3. 3. ADOLESCENT MOTHER–GRANDMOTHER RELATIONSHIPS 119 Method questions were asked through headphones (to accommodate low levels of literacy) on the computer and on the screen, We used data from a larger study of adolescent mothers and respondents used a mouse to indicate their in multigenerational families (Black et al., 2006;Black, Siegel, Abel, & Bentley, 2001). Adolescent mothers Measureswere recruited shortly after delivery in three urban hospitalsin Baltimore, Maryland. Eligibility criteria included The quality of the mother– grandmother relationship wasyounger than age 18 at delivery, primiparous, African measured through a self-report questionnaire and an obser-American, low income (defined as eligible for Special Sup- vational procedure conducted at baseline.plemental Nutrition Program for Women, Infants, and Network of Relationships Inventory (NRI; Furman & Buh-Children—family income at or below 185% of the U.S. rmester, 1985). Self-reported conflict was measured usingPoverty Income Guidelines), and no chronic illness that an adapted version of the NRI, which was administered atwould interfere with parenting or adolescent development. all four time points: baseline, 6 months, 13 months, and 24Infants of eligible mothers had to be full term (37 weeks or months. The NRI assesses the adolescent mother’s percep-more) with a birth weight of more than 2,500 grams and no tions of supportive and negative interactions with her owncongenital problems. None of the infants required neonatal mother. Conflict was measured using three items (“Howintensive care services. much do you and your mom get upset with or mad at each Eligible mothers were given a brochure explaining the other?” “How much do you and your mom disagree andstudy and, if interested, enrolled in a randomized controlled quarrel?” “How much do you and your mom argue withtrial of a home-based intervention to promote positive par- each other?”) The 5-point Likert-type response scale rangesenting and adolescent development (Black et al., 2006). One from 1 (little or none) to 5 (the most). The Cronbach’s alphahundred eighty-one mothers (more than 83% of eligible for the Conflict subscale with this sample ranged from .62 atmothers) completed the baseline evaluation, which was baseline to .76 at 24 months (.69 at 6 and 13 months,administered between 2 and 4 weeks after delivery, and respectively).were randomized into intervention and control groups. Eli- Scale of Intergenerational Relationship Quality (SIRQ).gible mothers who agreed and mothers who did not agree to The quality of the mother– grandmother relationship wasparticipate did not differ in age or education. Consent forms measured during a baseline observation by using the SIRQ.were completed at baseline by all participating mothers. The SIRQ yields four factors: Emotional Closeness, Posi-Mothers were compensated for evaluation visits. Institu- tive Affect, Grandmother Directness, and Individuation.tional review boards of the participating institutions ap- The SIRQ was developed for use with low-income, ethnicproved the protocol. minority mothers and grandmothers and standardized Families in the intervention group received home visits among African American families in Baltimore (for details,every other week over the 1st year postpartum to promote see Wakschlag et al., 1996). Adolescent mothers and grand-healthy adolescent development and positive parenting. Ad- mothers were videotaped for 10 –15 min while engaging inolescent mothers learned what to expect in their infant’s 1st two tasks. In the first task, participants sorted cards ofyear of life and how to provide developmentally enriching child-related tasks on the basis of who was responsible. Inactivities. The intervention used a mentorship model and the second task, they chose personally contentious topicswas delivered by two college-educated African American and discussed them.women in their 20s who were single mothers, each raising The Emotional Closeness factor consists of the connect-a preschool child and living independently. Grandmothers edness, warmth, mutual concern, and emotional opennessand other family members were encouraged to participate in demonstrated during the disagreement. Positive Affect isthe sessions as often as possible. Families in the control rated on the basis of the degree to which the dyad displaysgroup received no intervention and no contact other than the an upbeat tone and is animated in the discussion. Grand-evaluation visits. Intervention status was taken into account mother Directness is characterized by the grandmother’sin the data analysis for this study. expectation of maturity from the young mother and the Project staff conducted baseline and follow-up evaluation nonconfrontational but assertive manner in which the grand-in the participants’ homes. Of the 181 mothers enrolled in mother demands mature behavior from the mother. Individ-the study, 148 (82%), 127 (70%), and 146 (81%) completed uation refers to a balance of autonomy and mutuality in thethe videotaped parenting assessments at 6, 13, and 24 discussion: A young mother who is able to assert herselfmonths, respectively. Of adolescent mothers, 92% com- positively and nondefensively receives a higher rating forpleted at least one follow-up evaluation. The mothers in the individuation.analysis sample and the mothers lost to follow-up did not The coders in this study were trained by a member ofdiffer in maternal age, education, infant birth weight, or Wakschlag’s team and followed coding procedures outlinedinfant gender. by Wakschlag et al. (1996). They established interrater Data were collected via standardized questionnaires and reliability and maintained it through weekly reliabilityvideotaped observational procedures. Questionnaires were checks. Fifteen percent of the observations were doubleadministered by means of a laptop computer to increase coded, and reliability exceeded 85%. Internal consistenciesprivacy and decrease social desirability bias (Kissinger, for the four scales were .78 (Emotional Closeness), .68Rice, Farley, Trim, Jewitt, Margovio, & Martin, 1999). The (Positive Affect), .85 (Grandmother Directness), and .74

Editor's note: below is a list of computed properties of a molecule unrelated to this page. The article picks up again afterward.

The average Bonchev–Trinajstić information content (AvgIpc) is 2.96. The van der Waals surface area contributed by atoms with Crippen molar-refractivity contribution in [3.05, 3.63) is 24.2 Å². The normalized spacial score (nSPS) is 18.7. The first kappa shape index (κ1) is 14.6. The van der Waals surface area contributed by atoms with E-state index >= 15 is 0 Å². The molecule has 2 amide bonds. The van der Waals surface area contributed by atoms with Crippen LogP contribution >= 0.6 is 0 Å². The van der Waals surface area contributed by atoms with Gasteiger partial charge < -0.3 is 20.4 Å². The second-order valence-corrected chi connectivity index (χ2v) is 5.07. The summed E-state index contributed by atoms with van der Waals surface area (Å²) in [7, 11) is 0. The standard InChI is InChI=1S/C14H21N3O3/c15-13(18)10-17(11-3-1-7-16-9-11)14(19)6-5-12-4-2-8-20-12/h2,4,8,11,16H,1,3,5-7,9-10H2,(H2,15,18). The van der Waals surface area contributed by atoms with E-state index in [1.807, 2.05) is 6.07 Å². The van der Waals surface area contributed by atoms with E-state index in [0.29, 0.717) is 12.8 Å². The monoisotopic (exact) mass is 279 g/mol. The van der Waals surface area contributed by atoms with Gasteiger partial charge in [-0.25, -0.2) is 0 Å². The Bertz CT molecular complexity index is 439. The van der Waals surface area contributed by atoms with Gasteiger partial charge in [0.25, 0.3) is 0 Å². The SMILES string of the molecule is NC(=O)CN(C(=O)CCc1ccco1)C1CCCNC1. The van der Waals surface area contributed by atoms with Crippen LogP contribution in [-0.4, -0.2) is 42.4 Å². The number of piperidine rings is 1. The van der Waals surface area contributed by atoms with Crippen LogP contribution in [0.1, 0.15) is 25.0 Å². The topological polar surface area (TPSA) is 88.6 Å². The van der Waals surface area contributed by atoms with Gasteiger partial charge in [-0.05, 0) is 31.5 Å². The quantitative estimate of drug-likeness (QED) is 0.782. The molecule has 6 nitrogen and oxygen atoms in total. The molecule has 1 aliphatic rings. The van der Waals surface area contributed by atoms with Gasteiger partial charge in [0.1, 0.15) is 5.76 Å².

4. 4. 120 SELLERS, BLACK, BORIS, OBERLANDER, AND MYERS(Individuation). The correlations among the factors ranged mediating of the environment, genuine visual regard and mir-from .028 (p .71) to .576 (p .001) and were similar to roring of the child’s feeling states), negative affect, and behav-those reported by Wakschlag et al. ior toward the child (including angry or hostile tone of voice, Beck Depression Inventory (BDI; Beck, Ward, Mendelson, displeasure, criticism, intrusiveness, and inconsistency). TheMock, & Erbaugh, 1961). Maternal depressive symptoms PCERA yields scale scores for nurturance and negative con-were assessed by using the BDI, a 21-item scale that is trol. Parent nurturance was based on six items (growth foster-widely used and well validated among adolescents and ing, enthusiasm, social initiative, child-oriented language, ver-adults. The BDI was administered to participating mothers balizations, involvement with the child). The interraterat all four assessments. The internal consistency of this scale reliability was .95, and the coefficient alpha was .88. Scoresis reflected in a Cronbach’s alpha of .82 (Bennett, Ambro- were averaged and ranged from minimal nurturance (lowsini, Bianchi, Barnett, Metz, & Rabinovich, 1997). score) to child-oriented nurturance (high score). Negative con- Parent–Child Early Relational Assessment (PCERA; Clark, trol was based on four items (hostility, rigidity, intrusivity,1985). Parenting observations were conducted at each of the physical contact). The interrater reliability was .92, and thefollow-up visits (6, 13, and 24 months). Two parenting vari- coefficient alpha was .77. Scores were averaged and rangedables, nurturance and negative control, were measured using a from rigidity (low score) to flexible and unintrusive (highmodified version of the PCERA (Black, Hutcheson, Dubowitz, score). Raters were masked to data on families and trained toStarr, & Berenson-Howard, 1996). The PCERA provides an reach at least 90% agreement. Interrater reliability was contin-assessment of both the affective and the behavioral quality of uously assessed through weekly checks.mother– child interactions. The mother and child are video-taped for 10 min of interaction. At 6 months, mothers and Data Analysisinfants play with a toy, at 13 months they engage in a mealtimeinteraction, and at 24 months they participate in a structured Descriptive statistics on the predictor, covariate, and out-play interaction with a picture book and a puzzle. The modified come variables were calculated and appear in Table 1. Corre-version of the PCERA used in this study was found to have lations between the two measures of mother– grandmotherstrong psychometric properties in a similar sample of low- relationship quality (SIRQ and NRI) were examined and ap-income, African American mothers (Black, Hutcheson, pear in Table 2. Correlations between maternal age at baselineDubowitz, & Berenson-Howard, 1994). and mother– grandmother relationship quality (each subscale The videotaped interactions were coded for the amount, of the SIRQ) were calculated; none were significant. Indepen-duration, and intensity of positive involvement (including sen- dent t tests were used to test for differences between thesitivity and responsiveness to the child’s cues, structuring and intervention group and the comparison group on the followingTable 1Descriptives: Predictors, Covariates, and Outcomes Measures N Min Max M SDMother–grandmother conflict (self-reported) Baseline 179 1.00 5.00 1.78 0.74 6 months 141 1.00 5.00 2.07 0.89 13 months 120 1.00 5.00 2.19 0.87 24 months 141 1.00 5.00 2.09 1.01Mother–grandmother relationship (Scale of Intergenerational Relationship Quality), baseline Emotional Closeness 177 3.00 27.00 17.30 3.49 Positive Affect 177 4.00 12.00 7.76 1.63 Grandmother Directness 176 3.00 15.00 7.97 2.58 Individuation 176 3.00 15.00 7.72 2.52Maternal depressive symptoms (Beck Depression Inventory) Baseline 177 .00 45.00 11.12 7.83 6 months 137 .00 37.00 9.15 8.12 13 months 123 .00 63.00 7.33 10.09 24 months 139 .00 54.00 8.81 9.52Maternal and child characteristics Maternal age, baseline 181 13.54 17.98 16.33 0.98 Maternal grade, baseline 164 7 12 10.17 1.14 Child age (days) 181 2.00 42.00 16.73 8.04 Child gender (% male) 181 50.30Parenting outcomes (Parent–Child Early Relational Assessment) Negative control, 6 months 144 3.00 5.00 4.29 0.44 Parental nurturance, 6 months 144 1.00 4.75 2.86 0.74 Negative control, 13 months 117 1.67 5.00 4.15 0.50 Parental nurturance, 13 months 117 1.00 5.00 2.30 0.62 Negative control, 24 months 142 3.25 5.00 4.37 0.37 Parental nurturance, 24 months 142 1.50 4.75 3.06 0.66